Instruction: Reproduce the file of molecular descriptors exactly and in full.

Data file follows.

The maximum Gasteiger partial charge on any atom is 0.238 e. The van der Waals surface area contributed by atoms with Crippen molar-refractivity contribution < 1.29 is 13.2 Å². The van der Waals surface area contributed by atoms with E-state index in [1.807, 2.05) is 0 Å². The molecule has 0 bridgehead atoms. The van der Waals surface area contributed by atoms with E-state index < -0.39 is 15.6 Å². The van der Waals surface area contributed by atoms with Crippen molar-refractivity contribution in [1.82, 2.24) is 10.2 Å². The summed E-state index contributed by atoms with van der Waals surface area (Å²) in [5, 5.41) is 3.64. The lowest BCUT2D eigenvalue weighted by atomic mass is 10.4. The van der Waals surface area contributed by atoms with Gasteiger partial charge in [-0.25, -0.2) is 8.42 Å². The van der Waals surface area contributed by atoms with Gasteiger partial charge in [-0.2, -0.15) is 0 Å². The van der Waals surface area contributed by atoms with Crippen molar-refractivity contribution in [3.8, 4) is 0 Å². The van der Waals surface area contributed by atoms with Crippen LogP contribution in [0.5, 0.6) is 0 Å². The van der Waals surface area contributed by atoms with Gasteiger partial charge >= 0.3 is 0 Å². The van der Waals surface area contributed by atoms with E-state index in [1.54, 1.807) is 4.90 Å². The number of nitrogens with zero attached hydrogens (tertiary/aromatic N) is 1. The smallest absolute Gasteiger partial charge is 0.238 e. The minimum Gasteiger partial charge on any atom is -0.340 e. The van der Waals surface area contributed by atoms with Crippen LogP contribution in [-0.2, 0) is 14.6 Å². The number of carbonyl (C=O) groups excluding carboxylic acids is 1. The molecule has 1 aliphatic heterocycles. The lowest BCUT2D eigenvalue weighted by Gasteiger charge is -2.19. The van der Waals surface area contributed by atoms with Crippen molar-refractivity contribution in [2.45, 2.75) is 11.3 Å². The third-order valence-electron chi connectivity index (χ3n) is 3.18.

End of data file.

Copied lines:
The maximum Gasteiger partial charge on any atom is 0.238 e. The van der Waals surface area contributed by atoms with Crippen molar-refractivity contribution < 1.29 is 13.2 Å². The van der Waals surface area contributed by atoms with E-state index in [1.807, 2.05) is 0 Å². The molecule has 0 bridgehead atoms. The van der Waals surface area contributed by atoms with E-state index < -0.39 is 15.6 Å². The van der Waals surface area contributed by atoms with Crippen molar-refractivity contribution in [1.82, 2.24) is 10.2 Å². The summed E-state index contributed by atoms with van der Waals surface area (Å²) in [5, 5.41) is 3.64. The lowest BCUT2D eigenvalue weighted by atomic mass is 10.4. The van der Waals surface area contributed by atoms with Gasteiger partial charge in [-0.25, -0.2) is 8.42 Å². The van der Waals surface area contributed by atoms with Gasteiger partial charge in [-0.2, -0.15) is 0 Å². The van der Waals surface area contributed by atoms with Crippen molar-refractivity contribution in [3.8, 4) is 0 Å². The van der Waals surface area contributed by atoms with Crippen LogP contribution in [0.5, 0.6) is 0 Å². The van der Waals surface area contributed by atoms with Gasteiger partial charge >= 0.3 is 0 Å². The van der Waals surface area contributed by atoms with E-state index in [1.54, 1.807) is 4.90 Å². The number of nitrogens with zero attached hydrogens (tertiary/aromatic N) is 1. The smallest absolute Gasteiger partial charge is 0.238 e. The minimum Gasteiger partial charge on any atom is -0.340 e. The van der Waals surface area contributed by atoms with Crippen LogP contribution in [-0.2, 0) is 14.6 Å². The number of carbonyl (C=O) groups excluding carboxylic acids is 1. The molecule has 1 aliphatic heterocycles. The lowest BCUT2D eigenvalue weighted by Gasteiger charge is -2.19. The van der Waals surface area contributed by atoms with Crippen molar-refractivity contribution in [2.45, 2.75) is 11.3 Å². The third-order valence-electron chi connectivity index (χ3n) is 3.18.